JOHANNESBURG - Lucky Nonyane is a qualified plumber and building inspector with two decades of experience. At one time, he said, he earned a good enough living to buy a car and to help out his now-grown children.
But times have changed, and so has his luck. South Africa's unemployment rate recently hit 29%, according to the nation’s statistics bureau.
Nonyane is one of the unlucky ones. His car now sits at home because he can’t afford to buy gas, and he takes public transportation each day to reach a Johannesburg hardware store where he stands outside with a sign, hoping to attract work.
“I’ve (gone), like, one month without a job,” he said. “And then I have to come here, look for a job, go home, and then expecting I’m going to find something at the end of the day. But then at the end of the day, you can’t get a job or something. And then tomorrow again you have to spend money again to come here.”
South Africa has long struggled with unemployment, part of a legacy of entrenched inequality and a severe skills shortage. But the problem has grown more severe, with the jobless rate now climbing to a 16-year high.
During his campaign for re-election this year, President Cyril Ramaphosa said jobs were his top priority. But economists say Ramaphosa was up against some tough demographics.
“There was an entry into the job market of almost 600,000 on a year-on-year basis,” said Azar Jammine, chief economist for the Johannesburg-based think tank Econometrix. "And that means that the number of people who are leaving school or qualifying from college and entering the job market far exceeds the ability of the economy to actually accommodate them.”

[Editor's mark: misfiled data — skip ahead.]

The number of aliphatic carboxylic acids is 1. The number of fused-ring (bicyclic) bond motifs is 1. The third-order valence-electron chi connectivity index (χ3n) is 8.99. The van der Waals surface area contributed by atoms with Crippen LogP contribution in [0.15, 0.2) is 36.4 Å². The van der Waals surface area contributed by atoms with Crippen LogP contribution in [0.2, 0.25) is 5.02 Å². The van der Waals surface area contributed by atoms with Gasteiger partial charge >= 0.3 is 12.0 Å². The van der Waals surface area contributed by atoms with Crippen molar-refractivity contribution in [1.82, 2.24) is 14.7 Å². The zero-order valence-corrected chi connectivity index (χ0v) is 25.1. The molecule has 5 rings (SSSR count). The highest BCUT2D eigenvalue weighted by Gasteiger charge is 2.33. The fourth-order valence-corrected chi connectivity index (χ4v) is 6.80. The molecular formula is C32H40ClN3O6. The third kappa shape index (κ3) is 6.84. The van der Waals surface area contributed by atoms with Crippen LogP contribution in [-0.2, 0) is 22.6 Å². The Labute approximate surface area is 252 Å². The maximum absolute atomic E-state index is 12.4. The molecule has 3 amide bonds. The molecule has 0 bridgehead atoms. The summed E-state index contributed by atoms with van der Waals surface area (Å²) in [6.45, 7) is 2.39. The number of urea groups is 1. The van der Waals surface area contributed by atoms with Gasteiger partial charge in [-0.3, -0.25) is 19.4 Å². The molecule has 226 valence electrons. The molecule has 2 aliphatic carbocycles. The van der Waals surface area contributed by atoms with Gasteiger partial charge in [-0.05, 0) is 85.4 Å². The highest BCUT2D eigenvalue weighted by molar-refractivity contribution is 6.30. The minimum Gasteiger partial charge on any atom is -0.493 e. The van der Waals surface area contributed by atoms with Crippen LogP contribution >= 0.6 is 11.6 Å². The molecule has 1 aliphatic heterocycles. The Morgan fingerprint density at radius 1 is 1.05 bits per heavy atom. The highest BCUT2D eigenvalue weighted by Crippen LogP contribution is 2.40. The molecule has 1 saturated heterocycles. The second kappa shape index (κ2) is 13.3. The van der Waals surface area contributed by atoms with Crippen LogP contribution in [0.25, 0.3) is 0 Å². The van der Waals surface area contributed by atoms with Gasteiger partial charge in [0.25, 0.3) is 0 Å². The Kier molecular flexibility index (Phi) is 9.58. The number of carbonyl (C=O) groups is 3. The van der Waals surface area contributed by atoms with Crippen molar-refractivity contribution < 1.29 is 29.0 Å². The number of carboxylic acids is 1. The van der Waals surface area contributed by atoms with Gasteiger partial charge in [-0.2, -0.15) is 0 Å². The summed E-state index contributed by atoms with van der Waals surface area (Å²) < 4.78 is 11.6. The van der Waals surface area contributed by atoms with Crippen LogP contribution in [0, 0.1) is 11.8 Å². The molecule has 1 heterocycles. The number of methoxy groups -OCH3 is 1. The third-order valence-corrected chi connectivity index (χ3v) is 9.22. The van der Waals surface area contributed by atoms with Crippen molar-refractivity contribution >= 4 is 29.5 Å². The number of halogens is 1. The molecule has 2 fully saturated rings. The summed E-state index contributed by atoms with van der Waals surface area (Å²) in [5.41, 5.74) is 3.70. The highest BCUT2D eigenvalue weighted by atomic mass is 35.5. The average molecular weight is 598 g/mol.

Those are people like 24-year-old Funda Buthelezi, who has been looking for a job for a month, without luck. He has a certification in computer skills, but says he struggles in the lingua franca of the South African workplace — English.
“You look for a job, and you want for a job, yes,” he said.
Buthelezi's struggles point to one of the causes of unemployment — corruption in the educational sector, which leaves many graduates woefully unprepared for the workforce.
Jammine said Ramaphosa’s plan to ease unemployment is further slowed by splits within the ruling African National Congress Party.
“In the short term, the only thing that Ramaphosa can really do is try and improve perceptions of his ability to fight corruption and state capture and to show an ability to actually come out on top within the factional fights within the ruling ANC alliance,” he said.
Buthelezi, who says he’s more comfortable in his native language, Zulu, gave the same assessment, but says he’s optimistic.
“I think that these are problems that were there already, like the corruption,” he said. “He’s still fixing problems like those so that once he starts fixing the current problems, everything will be in order.”
But that is little consolation for job seekers like Nonyane, who say they can’t afford patience.
"It’s difficult,” he said, as he prepared to wrap up another day without work. “It’s not like all these people are crazy here, holding boards. They’re trying to survive.”